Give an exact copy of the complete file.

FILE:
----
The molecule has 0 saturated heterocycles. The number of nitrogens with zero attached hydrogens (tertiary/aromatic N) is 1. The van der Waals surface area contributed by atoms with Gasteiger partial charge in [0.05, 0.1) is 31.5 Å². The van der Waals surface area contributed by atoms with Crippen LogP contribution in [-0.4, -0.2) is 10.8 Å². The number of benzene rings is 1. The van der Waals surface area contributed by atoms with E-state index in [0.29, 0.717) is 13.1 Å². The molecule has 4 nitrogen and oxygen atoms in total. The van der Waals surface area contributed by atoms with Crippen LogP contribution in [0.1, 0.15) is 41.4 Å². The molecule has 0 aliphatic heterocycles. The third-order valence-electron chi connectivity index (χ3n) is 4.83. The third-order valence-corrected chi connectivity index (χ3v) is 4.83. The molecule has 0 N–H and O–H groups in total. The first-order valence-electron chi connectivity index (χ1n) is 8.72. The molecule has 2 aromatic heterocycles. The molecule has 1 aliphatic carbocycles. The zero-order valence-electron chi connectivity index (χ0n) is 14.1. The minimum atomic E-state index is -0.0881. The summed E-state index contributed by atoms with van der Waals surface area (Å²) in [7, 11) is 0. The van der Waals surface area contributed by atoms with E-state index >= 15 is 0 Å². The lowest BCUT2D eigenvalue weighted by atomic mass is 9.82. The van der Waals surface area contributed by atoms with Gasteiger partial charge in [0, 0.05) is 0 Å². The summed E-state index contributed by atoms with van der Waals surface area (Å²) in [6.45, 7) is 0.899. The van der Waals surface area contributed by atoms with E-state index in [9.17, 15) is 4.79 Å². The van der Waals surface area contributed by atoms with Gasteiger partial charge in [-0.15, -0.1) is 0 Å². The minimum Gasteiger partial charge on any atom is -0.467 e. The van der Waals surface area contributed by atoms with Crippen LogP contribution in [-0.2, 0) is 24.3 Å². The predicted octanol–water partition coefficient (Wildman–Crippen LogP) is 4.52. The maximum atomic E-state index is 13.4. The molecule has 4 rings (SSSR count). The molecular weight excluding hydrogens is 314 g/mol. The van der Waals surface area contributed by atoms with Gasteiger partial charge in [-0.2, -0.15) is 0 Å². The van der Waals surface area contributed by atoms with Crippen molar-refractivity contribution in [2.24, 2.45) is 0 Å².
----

The molecule has 0 saturated heterocycles. The number of nitrogens with zero attached hydrogens (tertiary/aromatic N) is 1. The van der Waals surface area contributed by atoms with Gasteiger partial charge in [0.05, 0.1) is 31.5 Å². The van der Waals surface area contributed by atoms with Crippen LogP contribution in [-0.4, -0.2) is 10.8 Å². The number of benzene rings is 1. The van der Waals surface area contributed by atoms with E-state index in [0.29, 0.717) is 13.1 Å². The molecule has 4 nitrogen and oxygen atoms in total. The van der Waals surface area contributed by atoms with Crippen LogP contribution in [0.1, 0.15) is 41.4 Å². The molecule has 0 aliphatic heterocycles. The third-order valence-electron chi connectivity index (χ3n) is 4.83. The third-order valence-corrected chi connectivity index (χ3v) is 4.83. The molecule has 0 N–H and O–H groups in total. The first-order valence-electron chi connectivity index (χ1n) is 8.72. The molecule has 2 aromatic heterocycles. The molecule has 1 aliphatic carbocycles. The zero-order valence-electron chi connectivity index (χ0n) is 14.1. The minimum atomic E-state index is -0.0881. The summed E-state index contributed by atoms with van der Waals surface area (Å²) in [7, 11) is 0. The van der Waals surface area contributed by atoms with E-state index >= 15 is 0 Å². The lowest BCUT2D eigenvalue weighted by atomic mass is 9.82. The van der Waals surface area contributed by atoms with Gasteiger partial charge in [0, 0.05) is 0 Å². The summed E-state index contributed by atoms with van der Waals surface area (Å²) in [6.45, 7) is 0.899. The van der Waals surface area contributed by atoms with E-state index in [9.17, 15) is 4.79 Å². The van der Waals surface area contributed by atoms with Gasteiger partial charge in [-0.15, -0.1) is 0 Å². The minimum Gasteiger partial charge on any atom is -0.467 e. The van der Waals surface area contributed by atoms with Crippen LogP contribution in [-0.2, 0) is 24.3 Å². The predicted octanol–water partition coefficient (Wildman–Crippen LogP) is 4.52. The maximum atomic E-state index is 13.4. The molecule has 4 rings (SSSR count). The molecular weight excluding hydrogens is 314 g/mol. The van der Waals surface area contributed by atoms with Gasteiger partial charge in [-0.2, -0.15) is 0 Å². The van der Waals surface area contributed by atoms with Crippen molar-refractivity contribution in [2.24, 2.45) is 0 Å².